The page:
Being able to fight off bugs is one of the main reasons to breastfeed fgs - you pass on your immunity to her! As for centiles, it is perfectly normal for babies to move around a bit, especially as they get more active and alert. Moving from just above to just below is nothing, really, not worth worrying about.

Ignore her and speak to someone who knows what they are talking about. She is contradicting the Dept of Health's own advice www.dh.gov.uk/en/Healthcare/Children/Maternity/Maternalandinfantnutrition/index.htm.

whelk Fri 18-Sep-09 11:18:07

dd is so happy and sleeps well and is really active. (But HV said did her being placid 'worry me').
Im tall and slim (not at mo- Im v lumpy and bumpy at moment) so I figure she has probably got my body shape so haven't been at all worried, in fact Ive just really really enjoyed her.
HV has told me to come back next week with my weight and height and my husbands weight and height. This seems absolutely ridiculous to me so I said that I wouldn't be doing this.

tiktok Fri 18-Sep-09 11:20:20

Listen, people - we simply don't know enough to know if whelk's HV is talking rubbish or is confused or whatever.

The weight divergence is unusual - and the drop down the centiles would be clear on the newer charts, too, at this age. Charts would make no difference. Any HV worth her salt is going to at least explore why this baby is showing these results when weighed and measured - that is a good, professional, response.

The baby may look skinny and behaviour, responses may be concern-causing, too....whelk does not say. Maybe whelk is not feeding very often and has told the HV she cannot feed more often than she is....we don't know.

I know HVs are often useless at supporting breastfeeding and often advise solids as a knee jerk reaction, but we don't know if this is the case here. That's why whelk's best plan is to ask for more info from her HV and discuss with her what she should do.

In my opinion, natch

whelk Fri 18-Sep-09 11:22:40

Tik tok - I don't have a feeding routine really for her apart from not letting her go more than 3 hours in the day. She is demand fed. She does to be at 7.0 and sleeps til 7.0am with either one or two feeds betwen. How would I feed her more? The dream feed hasn't really worked as it just seems to mean she wakes more often,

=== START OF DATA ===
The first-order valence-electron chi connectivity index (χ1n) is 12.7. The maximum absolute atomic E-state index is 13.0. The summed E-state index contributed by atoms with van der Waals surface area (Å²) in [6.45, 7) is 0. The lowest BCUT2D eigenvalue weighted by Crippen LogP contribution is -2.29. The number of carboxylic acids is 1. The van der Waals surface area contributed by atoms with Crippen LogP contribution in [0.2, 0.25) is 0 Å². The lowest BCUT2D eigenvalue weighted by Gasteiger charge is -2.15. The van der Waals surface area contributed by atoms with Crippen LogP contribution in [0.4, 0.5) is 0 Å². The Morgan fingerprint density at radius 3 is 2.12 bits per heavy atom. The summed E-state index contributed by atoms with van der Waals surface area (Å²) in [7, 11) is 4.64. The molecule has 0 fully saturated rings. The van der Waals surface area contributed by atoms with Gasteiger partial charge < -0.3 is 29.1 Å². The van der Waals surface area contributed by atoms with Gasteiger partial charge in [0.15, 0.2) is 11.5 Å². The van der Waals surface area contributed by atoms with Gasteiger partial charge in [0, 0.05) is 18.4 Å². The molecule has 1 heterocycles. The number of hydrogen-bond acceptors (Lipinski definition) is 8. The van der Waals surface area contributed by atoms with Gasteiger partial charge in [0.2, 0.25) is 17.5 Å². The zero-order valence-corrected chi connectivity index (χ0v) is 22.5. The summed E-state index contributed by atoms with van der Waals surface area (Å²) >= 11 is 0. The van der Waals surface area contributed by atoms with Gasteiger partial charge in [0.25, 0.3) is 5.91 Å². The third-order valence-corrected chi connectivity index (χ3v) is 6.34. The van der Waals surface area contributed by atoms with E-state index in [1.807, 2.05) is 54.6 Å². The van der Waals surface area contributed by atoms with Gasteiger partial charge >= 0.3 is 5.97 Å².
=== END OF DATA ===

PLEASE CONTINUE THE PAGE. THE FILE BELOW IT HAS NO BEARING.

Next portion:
Would really welcome your help - thanks

tiktok Fri 18-Sep-09 11:23:38

On re-reading, I see whelk's baby has dropped not from 95th but from 'just above' to 'just below' 50th....less of a concern, but the divergence between weight and height is still worth exploring. HV is checking that this may be physiologcal - asking about family size, for instance. That's a bit intrusive, but professionally justified, I think.

KirstyJC Fri 18-Sep-09 11:25:49

Hhmm, well OK Tiktok I suppose we don't really know enough about the centiles part.....but what about the comment that she needs to eat solids to beat the winter bugs? That's not right - breastmilk is better for her immune system than solids at this age, surely?!?

What made me cross reading this is that the hv seems to have made a couple of statements, not explained them fully and just left the OP feeling awful....how professional of her.sad

FaintlyMacabre Fri 18-Sep-09 11:26:17

I see what you mean, Tiktok- it could potentially be dangerous to dismiss a HV's (who has actually seen the baby) concerns with a 'well what do HVs know anyway' etc. But the reasons given for introducing solids do seem a little odd.

I also find it interesting how different the HV responses to to baby weight are in different places. DS spent ages on the 9th centile for weight and the 91st for height, and nobody seemed to care. This was in a rather notorious London borough though...

KirstyJC Fri 18-Sep-09 11:26:36

x posts! smile

tiktok Fri 18-Sep-09 11:29:00

whelk - the chances are your baby's weight and height are normal for her...even when babies are fully investigated for underweight, this is what is usually found. That's just the way they are, often because of genetic factors placing them on the skinny end of the scale